Now I want to tell you a story that involves love that I could definitely feel.
Once while coaching 6th grade soccer, I came up with a game that I thought would be fun. The game was supposed to be a good way to get the blood pumping in the boys and have a little bit of healthy competition. The game was simple. I had the boys, which was about 19 of them, line up on the sideline, and I placed 4 soccer balls about 25 yards away. When I blew the whistle everyone took off for the soccer balls. The first 4 guys who get the balls are out and don’t have to run in the next 25 yard sprint. After the second sprint it became very clear that my “fun” game was anything but. I quickly realized that I had set up a boy, who I will call Bobby, for failure. He was never going to be able to compete with the other guys in the race to the balls. His anguish was clearly displayed on his face as he came in 5 yards behind his peers each time. While trying to think of a way out of the predicament that I put him in without making it look obvious, he and the remaining boys walked back to the line for their third 25 yard run. Bobby was breathing heavy and his eyes were welled up. Still, there was determination on his face, so I blew the whistle, and they all took off again. This time at about 20 feet into the sprint, the boy next to Bobby suddenly “slipped” and fell to the ground. Although the other boy made a “valiant effort” to catch up, Bobby got across the line before him. And believe it or not, Bobby somehow obtained one of the 4 soccer balls! It was weird; the ball just kinda squirted in his direction as he came across the finish from the scrum of boys trying to win the ball. I immediately blew the whistle and ended the game and sent the boys off to the locker room. (Quite frankly, relieved). The first kid who ran to congratulate Bobby was the boy who slipped, and as they disappeared into the field house there was joyful back slapping from the rest of the guys.
I have shared that story a number of times in the years since. I share it because it shows something about the character of that group of guys. It shows kindness, empathy, compassion and a number of other things. But more importantly, it shows the story of those boys, and the love that they have for one another.
Now I will tell you all a secret. Every few weeks, your 8th grade teachers meet to discuss things like upcoming calendar events, middle school or school wide initiatives going on, and a hosts of other matters. We also discuss you boys. You are our favorite subject. We talk about bridges you have made, kayaks you have piloted down the river, papers you’ve written, and math problems you’ve solved. We talk about your amazing feats in athletic competitions and funny incidents during break. We also talk about touching moments where a boy has been kind to another boy or how a group of guys went to their buddy’s cross country race, play, or concert simply to show their support.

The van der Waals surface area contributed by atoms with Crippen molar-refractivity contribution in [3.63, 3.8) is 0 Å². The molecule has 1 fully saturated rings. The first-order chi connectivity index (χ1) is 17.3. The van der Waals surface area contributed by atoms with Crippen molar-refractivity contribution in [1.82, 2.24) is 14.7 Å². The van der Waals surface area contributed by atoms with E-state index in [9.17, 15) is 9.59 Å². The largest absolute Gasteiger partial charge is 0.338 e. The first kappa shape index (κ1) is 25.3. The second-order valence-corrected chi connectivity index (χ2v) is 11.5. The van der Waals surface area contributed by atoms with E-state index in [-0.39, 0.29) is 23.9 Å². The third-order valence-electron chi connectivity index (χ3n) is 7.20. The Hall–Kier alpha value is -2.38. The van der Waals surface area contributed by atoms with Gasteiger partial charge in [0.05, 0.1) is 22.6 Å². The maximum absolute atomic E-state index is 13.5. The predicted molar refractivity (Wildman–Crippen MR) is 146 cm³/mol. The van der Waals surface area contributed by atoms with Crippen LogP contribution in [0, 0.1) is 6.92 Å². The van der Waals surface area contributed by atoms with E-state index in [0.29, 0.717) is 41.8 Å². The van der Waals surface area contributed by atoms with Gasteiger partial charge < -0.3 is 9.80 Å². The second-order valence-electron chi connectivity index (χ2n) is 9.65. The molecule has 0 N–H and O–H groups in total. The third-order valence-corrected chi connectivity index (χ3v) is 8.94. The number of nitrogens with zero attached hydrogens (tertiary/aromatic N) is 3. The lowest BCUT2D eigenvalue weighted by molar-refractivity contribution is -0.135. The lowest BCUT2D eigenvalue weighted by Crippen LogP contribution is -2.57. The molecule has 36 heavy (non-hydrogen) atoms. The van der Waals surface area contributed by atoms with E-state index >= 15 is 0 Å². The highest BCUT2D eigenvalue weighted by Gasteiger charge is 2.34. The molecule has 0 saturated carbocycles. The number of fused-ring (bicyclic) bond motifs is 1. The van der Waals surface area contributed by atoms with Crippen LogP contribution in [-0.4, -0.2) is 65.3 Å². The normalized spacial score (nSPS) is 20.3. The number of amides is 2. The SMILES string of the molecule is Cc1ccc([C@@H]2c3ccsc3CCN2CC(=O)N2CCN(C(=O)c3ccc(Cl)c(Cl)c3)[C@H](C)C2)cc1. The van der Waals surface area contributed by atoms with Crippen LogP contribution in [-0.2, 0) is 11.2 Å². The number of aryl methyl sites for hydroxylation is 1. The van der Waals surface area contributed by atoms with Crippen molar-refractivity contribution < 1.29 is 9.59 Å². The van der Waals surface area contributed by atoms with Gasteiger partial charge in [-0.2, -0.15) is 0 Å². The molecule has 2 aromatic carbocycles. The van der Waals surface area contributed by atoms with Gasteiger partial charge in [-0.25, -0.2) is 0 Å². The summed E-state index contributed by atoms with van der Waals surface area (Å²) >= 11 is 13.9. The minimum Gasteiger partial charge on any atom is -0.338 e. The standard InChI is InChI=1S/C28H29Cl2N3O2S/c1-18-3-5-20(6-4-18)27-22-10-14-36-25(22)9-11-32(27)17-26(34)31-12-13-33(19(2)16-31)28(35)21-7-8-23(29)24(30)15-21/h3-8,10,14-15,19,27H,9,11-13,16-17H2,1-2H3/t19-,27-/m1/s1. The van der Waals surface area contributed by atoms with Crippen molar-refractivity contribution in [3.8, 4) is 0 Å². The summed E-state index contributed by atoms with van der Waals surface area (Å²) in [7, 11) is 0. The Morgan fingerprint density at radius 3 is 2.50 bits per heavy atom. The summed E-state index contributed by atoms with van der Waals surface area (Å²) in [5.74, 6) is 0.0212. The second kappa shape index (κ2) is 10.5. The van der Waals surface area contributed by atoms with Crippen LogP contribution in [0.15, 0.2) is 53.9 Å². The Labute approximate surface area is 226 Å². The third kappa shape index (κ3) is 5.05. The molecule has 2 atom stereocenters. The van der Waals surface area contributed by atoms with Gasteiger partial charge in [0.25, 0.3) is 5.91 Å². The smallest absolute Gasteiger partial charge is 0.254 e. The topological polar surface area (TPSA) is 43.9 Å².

Please understand, we are not gossiping about you. We share information with each other so that we get to know you a little better and so we, your teachers and coaches, can build stronger relationships with each of you. We love working with you guys. Our ultimate goal for each and everyone of you when you leave the middle school is that you will know that your teachers love you, that we really know you and your story — not just something about you, but really know you.
I shared the story about Bobby with you to demonstrate that your story is really up to you; we are just the readers. Like any good story, we will discuss it. The truth is, if you want your story to be magnificent, begin by realizing you are the author, and everyday is a new page. So you need to ask yourself; What do I want my individual and class story to be?
Ultimately, everyone’s personal story here starts with some simple rules. It really is the quickest way for someone to see what type of person you are. It’s not hard to understand that when a boy simply tucks his shirt tail in, leaves his phone off in his locker, doesn’t take food from the cafeteria, and doesn’t push anyone at break, and picks up his trash; he is considered to be a solid St. Christopher’s student and citizen. So, simply stated, following some silly rules gains you respect and breaking them earns you consequences. But understand, none of your teachers ever come to school on a given day looking to give out detentions or hours to someone who breaks the rules. In fact, we loath it. We long to have ultra positive days where all of the rules are followed, and we don’t have to remind you of them, where we share laughs together while we work through our classes, and we all live happily ever after. But we are human, so please forgive us if we become terse from repeated rule reminding. I am sure you can understand that it gets pretty old from our point of view to continue to have to ask you to follow some pretty simple rules. And, here is another secret: Your story is more than breaking a rule, it’s your reaction to getting caught. If you do break a rule, don’t make an excuse, don’t say someone else was doing it too, and please, please don’t say you didn’t know. Simply own it. When a boy owns a mistake, a teacher will often let a boy off of the consequences (unless he is a habitual offender, of course). Recognizing and taking ownership of a mistake can be your story. We don’t expect anyone to be perfect, but we do expect you to be honest with us and with yourself.
Now I need to review the Middle School rules with you. As I read these, you should ask yourself, “will my story be one of leadership when it comes to rules, or will my story be one of conflict.” Gentlemen, we look forward to reading your stories.